WASHINGTON — Washington. - When in 1840 France moved Napoleon's remains from St. Helena to the Invalides, the Duke of Wellington said he didn't ''care a twopenny damn'' what was done with his old enemy. Europe has suffered much since then, and is wiser, or at least more wary.
So there is uneasiness because, on Aug. 17, Germany will move to Berlin the remains of Frederick the Great. They have been in southern Germany since removed from the path of the Red Army in 1945.
Frederick is considered the founder of German militarism, which is considered inextricably entwined with German nationalism, which is considered embryonic Nazism. Both Germany and nationalism are too important to be so misunderstood.
Nazism was Hitler's creation and died with him. His first political act was to immigrate from Austria to Germany in 1913; his second was to join the tiny Nazi party in 1919; his third was violence against the German state the Munich putsch attempt of 1923. He held no office before he became chancellor.
In that office, ever attentive to civic liturgy, he subordinated national symbols to party symbols such as the swastika, national anthems to party anthems such as the Horst Wessel song, and national festivals to party festivals.
Hitler was never really chief of state. He was Fuhrer, personal leader, head of a party composed of a dust of disaffected Germans, into which he breathed life. He despised state structures as inhibitions on his discretion. On Nov. 27, 1941, when Germany's offensive had stalled before Moscow but before a Red Army counterattack, Hitler said: ''If one day the German nation is not sufficiently strong or sufficiently ready for sacrifice to stake its own blood for its existence, then let it perish and be annihilated by some stronger power . . . In that case I shall shed no tears for the German nation.''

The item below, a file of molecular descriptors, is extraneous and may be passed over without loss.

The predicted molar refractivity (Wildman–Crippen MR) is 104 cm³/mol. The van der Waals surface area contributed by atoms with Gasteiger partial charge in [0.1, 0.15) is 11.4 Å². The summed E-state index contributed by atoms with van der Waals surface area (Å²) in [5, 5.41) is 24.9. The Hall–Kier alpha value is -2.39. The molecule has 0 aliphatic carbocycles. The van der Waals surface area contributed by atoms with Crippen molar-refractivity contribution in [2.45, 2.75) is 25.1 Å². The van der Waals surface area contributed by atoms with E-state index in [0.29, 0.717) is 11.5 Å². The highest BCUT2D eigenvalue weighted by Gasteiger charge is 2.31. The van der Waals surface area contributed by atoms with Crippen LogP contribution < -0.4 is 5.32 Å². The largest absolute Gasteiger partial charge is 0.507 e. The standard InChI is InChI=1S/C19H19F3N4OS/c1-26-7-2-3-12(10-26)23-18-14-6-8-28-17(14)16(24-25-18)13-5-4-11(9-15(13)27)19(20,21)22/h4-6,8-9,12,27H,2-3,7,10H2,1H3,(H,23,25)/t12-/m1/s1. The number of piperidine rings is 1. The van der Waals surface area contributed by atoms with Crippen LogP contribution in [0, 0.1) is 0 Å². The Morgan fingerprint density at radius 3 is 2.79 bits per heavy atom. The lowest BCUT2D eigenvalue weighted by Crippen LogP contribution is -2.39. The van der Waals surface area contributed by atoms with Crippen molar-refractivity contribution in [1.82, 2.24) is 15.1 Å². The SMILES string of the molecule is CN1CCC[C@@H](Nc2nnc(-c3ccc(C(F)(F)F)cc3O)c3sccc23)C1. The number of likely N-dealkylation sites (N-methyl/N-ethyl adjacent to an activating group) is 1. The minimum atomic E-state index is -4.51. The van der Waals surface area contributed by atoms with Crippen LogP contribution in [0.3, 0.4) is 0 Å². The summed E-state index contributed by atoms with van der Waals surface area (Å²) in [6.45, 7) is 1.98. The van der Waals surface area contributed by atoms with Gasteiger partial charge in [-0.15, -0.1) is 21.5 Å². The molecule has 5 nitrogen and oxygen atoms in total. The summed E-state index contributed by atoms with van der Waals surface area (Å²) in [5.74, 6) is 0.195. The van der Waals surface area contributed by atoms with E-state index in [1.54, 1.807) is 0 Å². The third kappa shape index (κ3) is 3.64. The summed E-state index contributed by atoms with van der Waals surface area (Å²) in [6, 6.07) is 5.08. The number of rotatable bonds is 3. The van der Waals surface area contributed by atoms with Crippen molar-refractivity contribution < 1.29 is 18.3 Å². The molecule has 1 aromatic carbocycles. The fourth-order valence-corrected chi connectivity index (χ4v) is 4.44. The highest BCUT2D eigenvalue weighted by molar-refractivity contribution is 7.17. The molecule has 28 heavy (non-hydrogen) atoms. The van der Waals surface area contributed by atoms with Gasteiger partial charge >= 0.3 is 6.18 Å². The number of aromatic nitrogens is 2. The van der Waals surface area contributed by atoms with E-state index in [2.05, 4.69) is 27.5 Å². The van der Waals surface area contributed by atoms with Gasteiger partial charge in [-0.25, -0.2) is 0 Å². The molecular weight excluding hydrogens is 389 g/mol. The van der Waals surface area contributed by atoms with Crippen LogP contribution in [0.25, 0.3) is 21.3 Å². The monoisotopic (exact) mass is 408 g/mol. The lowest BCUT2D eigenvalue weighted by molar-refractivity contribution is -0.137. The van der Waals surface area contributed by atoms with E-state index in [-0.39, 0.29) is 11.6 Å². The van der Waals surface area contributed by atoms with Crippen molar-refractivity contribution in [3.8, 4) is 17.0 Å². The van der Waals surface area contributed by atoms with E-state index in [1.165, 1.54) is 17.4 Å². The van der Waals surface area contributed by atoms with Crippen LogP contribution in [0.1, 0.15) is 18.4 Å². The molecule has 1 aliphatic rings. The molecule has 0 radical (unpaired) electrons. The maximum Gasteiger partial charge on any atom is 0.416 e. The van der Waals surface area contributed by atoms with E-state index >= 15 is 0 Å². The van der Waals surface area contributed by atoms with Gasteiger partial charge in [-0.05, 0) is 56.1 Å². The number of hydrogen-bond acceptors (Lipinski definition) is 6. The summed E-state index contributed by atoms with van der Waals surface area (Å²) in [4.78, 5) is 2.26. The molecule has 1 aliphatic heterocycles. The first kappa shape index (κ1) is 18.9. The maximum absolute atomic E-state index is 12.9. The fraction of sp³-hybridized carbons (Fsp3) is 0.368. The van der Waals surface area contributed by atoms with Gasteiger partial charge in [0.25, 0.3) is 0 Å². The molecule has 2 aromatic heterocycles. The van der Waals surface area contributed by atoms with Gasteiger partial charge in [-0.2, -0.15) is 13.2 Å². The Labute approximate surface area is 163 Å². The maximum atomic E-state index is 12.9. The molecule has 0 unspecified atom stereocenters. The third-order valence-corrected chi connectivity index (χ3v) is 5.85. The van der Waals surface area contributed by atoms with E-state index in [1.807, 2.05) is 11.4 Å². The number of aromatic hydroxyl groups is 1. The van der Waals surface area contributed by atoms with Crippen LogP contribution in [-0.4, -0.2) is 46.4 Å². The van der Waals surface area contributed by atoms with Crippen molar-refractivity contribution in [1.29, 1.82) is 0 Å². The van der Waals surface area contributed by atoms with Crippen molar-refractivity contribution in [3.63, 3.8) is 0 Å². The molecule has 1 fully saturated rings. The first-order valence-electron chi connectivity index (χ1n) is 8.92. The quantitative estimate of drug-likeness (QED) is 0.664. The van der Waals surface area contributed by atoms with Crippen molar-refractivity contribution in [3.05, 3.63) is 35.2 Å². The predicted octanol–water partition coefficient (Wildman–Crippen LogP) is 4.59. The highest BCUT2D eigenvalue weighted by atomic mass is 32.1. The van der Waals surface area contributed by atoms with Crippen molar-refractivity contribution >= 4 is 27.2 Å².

In his slender, profound volume, ''The Meaning of Hitler,'' Sebastian Haffner noted that in 1918, Gen. Erich Ludendorff, dictator but a nationalist, curtailed Germany's suffering by seeking an armistice before there was a single foreign soldier on German soil. In contrast, Hitler, on Aug. 22, 1944, prepared for national immolation by arresting 5,000 former civic leaders.
In April 1945, Hitler ordered the destruction of everything that could sustain German life -- bridges, water systems, etc. He treated Germany in 1944-5 much as he had treated Poland in 1939-44.
His most formidable European opponents were Churchill and De Gaulle, fierce nationalists who understood the radical evil of his rejection of the nation-state as a moral agency, a frame for the fulfillment of citizens through self-government. Just as Karl Marx read nations out of history, replacing them with classes, Hitler saw nations as subordinate to races: ''All events in world history are merely the manifestation of the self-preservation drive of the races.''
Suspicion of nationalism, deriving from a misinterpretation of modern history, is weakening U.S. foreign policy. Two premises of that policy are incompatible. One is that the spread of democracy spreads peace and so should be encouraged. The second is that nationalism is usually unpleasant in motive, dangerous in effect and inimical to democracy, and so should be discouraged.
Part of Marxism's charm for intellectuals (aside from the ''vanguard'' role as mankind's tutors that it assigned to intellectuals) was its disparagement of nations: Workers have no fatherland. Liberal intellectuals, preferring cosmopolitanism to patriotism and unfettered reason to national traditions in shaping the lives of societies, regard nationalism as a pre-modern atavism.
But in the modern age, democracy presupposes nationalism. Nationalism is a sense of shared destiny based on a common history and civic culture within a particular territory. It involves wholesome pride in ancestral traditions and local particularities.
As Noel Malcolm writes, democracy is rule by the people and nationalism is a precondition for the formation of a people. It is, he says, contemptible for diplomats from independent nations to lecture captive peoples in the Soviet Union and Yugoslavia about the undesirability of national independence.
Democracy became possible when distinct peoples acquired national rather than religious or dynastic loyalties. Democracy can prosper in the old Soviet sphere only when nationalisms, long suppressed by anti-national ideologies, flourish.
George F. Will is a syndicated columnist.